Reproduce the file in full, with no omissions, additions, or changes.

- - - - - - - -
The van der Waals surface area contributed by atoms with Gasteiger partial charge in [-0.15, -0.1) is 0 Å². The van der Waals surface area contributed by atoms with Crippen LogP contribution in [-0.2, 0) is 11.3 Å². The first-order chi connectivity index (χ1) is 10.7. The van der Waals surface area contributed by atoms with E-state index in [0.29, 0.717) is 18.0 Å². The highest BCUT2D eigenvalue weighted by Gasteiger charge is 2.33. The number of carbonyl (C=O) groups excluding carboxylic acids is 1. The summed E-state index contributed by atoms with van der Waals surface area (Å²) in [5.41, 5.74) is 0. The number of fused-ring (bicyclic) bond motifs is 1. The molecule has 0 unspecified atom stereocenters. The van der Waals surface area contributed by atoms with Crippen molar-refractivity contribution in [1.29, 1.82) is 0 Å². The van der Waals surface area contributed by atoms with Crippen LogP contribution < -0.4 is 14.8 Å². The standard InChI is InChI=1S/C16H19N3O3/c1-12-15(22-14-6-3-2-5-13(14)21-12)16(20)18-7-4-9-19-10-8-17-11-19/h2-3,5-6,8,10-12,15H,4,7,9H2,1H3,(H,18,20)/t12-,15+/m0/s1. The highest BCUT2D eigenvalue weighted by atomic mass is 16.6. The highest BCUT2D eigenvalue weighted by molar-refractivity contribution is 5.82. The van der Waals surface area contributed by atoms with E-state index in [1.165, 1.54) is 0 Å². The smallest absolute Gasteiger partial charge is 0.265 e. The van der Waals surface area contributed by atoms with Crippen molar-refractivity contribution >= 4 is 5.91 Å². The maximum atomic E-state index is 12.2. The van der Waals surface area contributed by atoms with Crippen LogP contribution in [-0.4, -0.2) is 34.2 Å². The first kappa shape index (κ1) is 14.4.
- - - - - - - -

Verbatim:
The van der Waals surface area contributed by atoms with Gasteiger partial charge in [-0.15, -0.1) is 0 Å². The van der Waals surface area contributed by atoms with Crippen LogP contribution in [-0.2, 0) is 11.3 Å². The first-order chi connectivity index (χ1) is 10.7. The van der Waals surface area contributed by atoms with E-state index in [0.29, 0.717) is 18.0 Å². The highest BCUT2D eigenvalue weighted by Gasteiger charge is 2.33. The number of carbonyl (C=O) groups excluding carboxylic acids is 1. The summed E-state index contributed by atoms with van der Waals surface area (Å²) in [5.41, 5.74) is 0. The number of fused-ring (bicyclic) bond motifs is 1. The molecule has 0 unspecified atom stereocenters. The van der Waals surface area contributed by atoms with Crippen molar-refractivity contribution in [1.29, 1.82) is 0 Å². The van der Waals surface area contributed by atoms with Crippen LogP contribution < -0.4 is 14.8 Å². The standard InChI is InChI=1S/C16H19N3O3/c1-12-15(22-14-6-3-2-5-13(14)21-12)16(20)18-7-4-9-19-10-8-17-11-19/h2-3,5-6,8,10-12,15H,4,7,9H2,1H3,(H,18,20)/t12-,15+/m0/s1. The highest BCUT2D eigenvalue weighted by atomic mass is 16.6. The highest BCUT2D eigenvalue weighted by molar-refractivity contribution is 5.82. The van der Waals surface area contributed by atoms with E-state index in [1.165, 1.54) is 0 Å². The smallest absolute Gasteiger partial charge is 0.265 e. The van der Waals surface area contributed by atoms with Crippen molar-refractivity contribution >= 4 is 5.91 Å². The maximum atomic E-state index is 12.2. The van der Waals surface area contributed by atoms with Crippen LogP contribution in [-0.4, -0.2) is 34.2 Å². The first kappa shape index (κ1) is 14.4.